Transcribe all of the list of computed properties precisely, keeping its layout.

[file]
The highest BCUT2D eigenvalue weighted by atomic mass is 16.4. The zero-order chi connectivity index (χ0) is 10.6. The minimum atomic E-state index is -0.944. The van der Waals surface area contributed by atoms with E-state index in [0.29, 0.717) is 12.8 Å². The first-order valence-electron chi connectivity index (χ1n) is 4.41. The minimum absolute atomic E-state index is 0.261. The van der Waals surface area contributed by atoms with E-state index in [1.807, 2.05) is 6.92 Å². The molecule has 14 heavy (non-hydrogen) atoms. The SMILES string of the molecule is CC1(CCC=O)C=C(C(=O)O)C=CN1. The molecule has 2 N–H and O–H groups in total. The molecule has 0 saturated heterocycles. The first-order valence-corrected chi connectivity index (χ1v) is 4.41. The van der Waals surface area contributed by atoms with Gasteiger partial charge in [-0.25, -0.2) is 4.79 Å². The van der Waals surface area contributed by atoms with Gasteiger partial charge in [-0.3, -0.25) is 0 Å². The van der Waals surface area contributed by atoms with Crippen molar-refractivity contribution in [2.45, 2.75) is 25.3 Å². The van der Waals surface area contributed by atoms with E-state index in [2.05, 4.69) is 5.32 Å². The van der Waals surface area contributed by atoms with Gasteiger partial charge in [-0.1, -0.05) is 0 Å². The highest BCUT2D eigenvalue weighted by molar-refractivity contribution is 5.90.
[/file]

The highest BCUT2D eigenvalue weighted by atomic mass is 16.4. The zero-order chi connectivity index (χ0) is 10.6. The minimum atomic E-state index is -0.944. The van der Waals surface area contributed by atoms with E-state index in [0.29, 0.717) is 12.8 Å². The first-order valence-electron chi connectivity index (χ1n) is 4.41. The minimum absolute atomic E-state index is 0.261. The van der Waals surface area contributed by atoms with E-state index in [1.807, 2.05) is 6.92 Å². The molecule has 14 heavy (non-hydrogen) atoms. The SMILES string of the molecule is CC1(CCC=O)C=C(C(=O)O)C=CN1. The molecule has 2 N–H and O–H groups in total. The molecule has 0 saturated heterocycles. The first-order valence-corrected chi connectivity index (χ1v) is 4.41. The van der Waals surface area contributed by atoms with Gasteiger partial charge in [-0.25, -0.2) is 4.79 Å². The van der Waals surface area contributed by atoms with Gasteiger partial charge in [-0.3, -0.25) is 0 Å². The van der Waals surface area contributed by atoms with Crippen molar-refractivity contribution in [2.45, 2.75) is 25.3 Å². The van der Waals surface area contributed by atoms with E-state index in [2.05, 4.69) is 5.32 Å². The van der Waals surface area contributed by atoms with Gasteiger partial charge in [-0.1, -0.05) is 0 Å². The highest BCUT2D eigenvalue weighted by molar-refractivity contribution is 5.90.